Information Management for Aviators

With iPad in hand, pilot Joey Martin goes over documents in his electronic flight bag.

With iPad in hand, pilot Joey Martin goes over documents in his electronic flight bag.

Running aviation operations in an organization like MAF requires a lot of information to be accessed, computed, and logged. A lot! There are passenger manifests, maintenance records, aviation operations manuals, airport strip charts, aircraft manuals, procedure checklists, weight and balance tables, and maps. Those are just some of the ones I know of, and I’m not a pilot! You can imagine the pages, and pages of references and forms that it takes to keep the planes flying.

In MAF’s eastern D.R. Congo program we are starting to make the transition to an “electronic flight bag” system, which will leverage technology to reduce the pilots’ paper load, and centralize information flow. While we’re just in the early stages of the project, the idea is that the process will work something like this:

Each of our pilots has an iPad. Flight documents are generated by our flight scheduler using Wingman, a flight operations planning tool developed by MAF. These documents are stored in a shared folder on our server. Additional documents including manuals, airport strip charts, airstrip photos, and other important references are available in electronic form.

In the morning before a pilot takes off on his first flight he connects to the wireless network with his iPad, and synchronizes it with the file server. In mere seconds he has all the flight documents he needs for the day. He taps a link, and pulls up the latest weather satellite photos. Maybe he even fires off a last-minute email before heading to the plane.

Throughout the day, all the flight documents are filled out electronically. Signatures are captured by signing on the iPad touchscreen with a finger or stylus. If an airstrip chart needs to be updated, a proposed change can be annotated in the document. If the plane has a mechanical problem, the pilot can type in a search term and quickly find the relevant section of the manual.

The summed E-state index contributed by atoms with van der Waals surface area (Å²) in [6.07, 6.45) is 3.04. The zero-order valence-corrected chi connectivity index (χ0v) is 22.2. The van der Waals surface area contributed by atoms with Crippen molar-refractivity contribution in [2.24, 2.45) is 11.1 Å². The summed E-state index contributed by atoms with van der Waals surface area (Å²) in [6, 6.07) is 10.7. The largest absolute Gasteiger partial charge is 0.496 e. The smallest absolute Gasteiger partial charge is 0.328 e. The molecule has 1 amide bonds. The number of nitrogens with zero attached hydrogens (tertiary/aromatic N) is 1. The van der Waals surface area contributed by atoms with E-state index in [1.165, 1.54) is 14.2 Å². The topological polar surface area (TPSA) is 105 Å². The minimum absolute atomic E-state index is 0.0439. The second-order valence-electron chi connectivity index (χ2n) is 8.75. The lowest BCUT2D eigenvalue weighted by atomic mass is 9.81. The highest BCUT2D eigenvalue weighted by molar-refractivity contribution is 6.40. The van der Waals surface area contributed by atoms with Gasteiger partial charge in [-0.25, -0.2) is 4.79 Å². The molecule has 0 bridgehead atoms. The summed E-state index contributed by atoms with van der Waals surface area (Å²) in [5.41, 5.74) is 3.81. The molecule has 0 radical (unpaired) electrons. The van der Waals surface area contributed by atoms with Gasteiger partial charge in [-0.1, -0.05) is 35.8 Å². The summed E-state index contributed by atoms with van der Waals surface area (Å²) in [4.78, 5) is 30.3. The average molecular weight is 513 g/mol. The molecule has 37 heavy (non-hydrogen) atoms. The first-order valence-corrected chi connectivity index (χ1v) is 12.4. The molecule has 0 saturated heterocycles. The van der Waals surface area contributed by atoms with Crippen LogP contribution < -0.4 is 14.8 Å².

At the end of the day the pilot connects his iPad to the wireless network, and syncs again. All the completed documents are sent to the server where everyone who needs to work with them has access, and where they will be backed up.

You might be wondering what the point is in all this. Well, it’s our hope that by implementing new information technologies–wireless networks, servers, databases, and iPads—our operations will become more streamlined and efficient. With the electronic flight bag system in place pilots will spend less time doing paperwork, information will be more easily accessible, and records will be stored securely. It will also free up a bit of weight and space in the cockpit. Ultimately we hope it helps us to better serve the partners we fly, and the people of Congo.

1 Comment

  • Avatar Dave Darval says:

    I’ve been an airline pilot for about 25 years, and only recently – the last 5 years or so – have been using an EFB…Electronic Flight Bag…in my job. It lightens my load, both literally and figuratively. And it’s a great organizational tool. When I worked as an MAF pilot in Latin America, the only computer I had was a Compaq word processor – great for prayer letters to supporters but not very capable otherwise. And I didn’t have Internet access until 9 years after leaving MAF. But the iPad, as well as other digital technology, is a real blessing to God’s servants in the field. It allows a level of communication and information transport that was unheard of just 20 years ago. I’m so glad that today’s information-age MAFers have it available to lighten their load.

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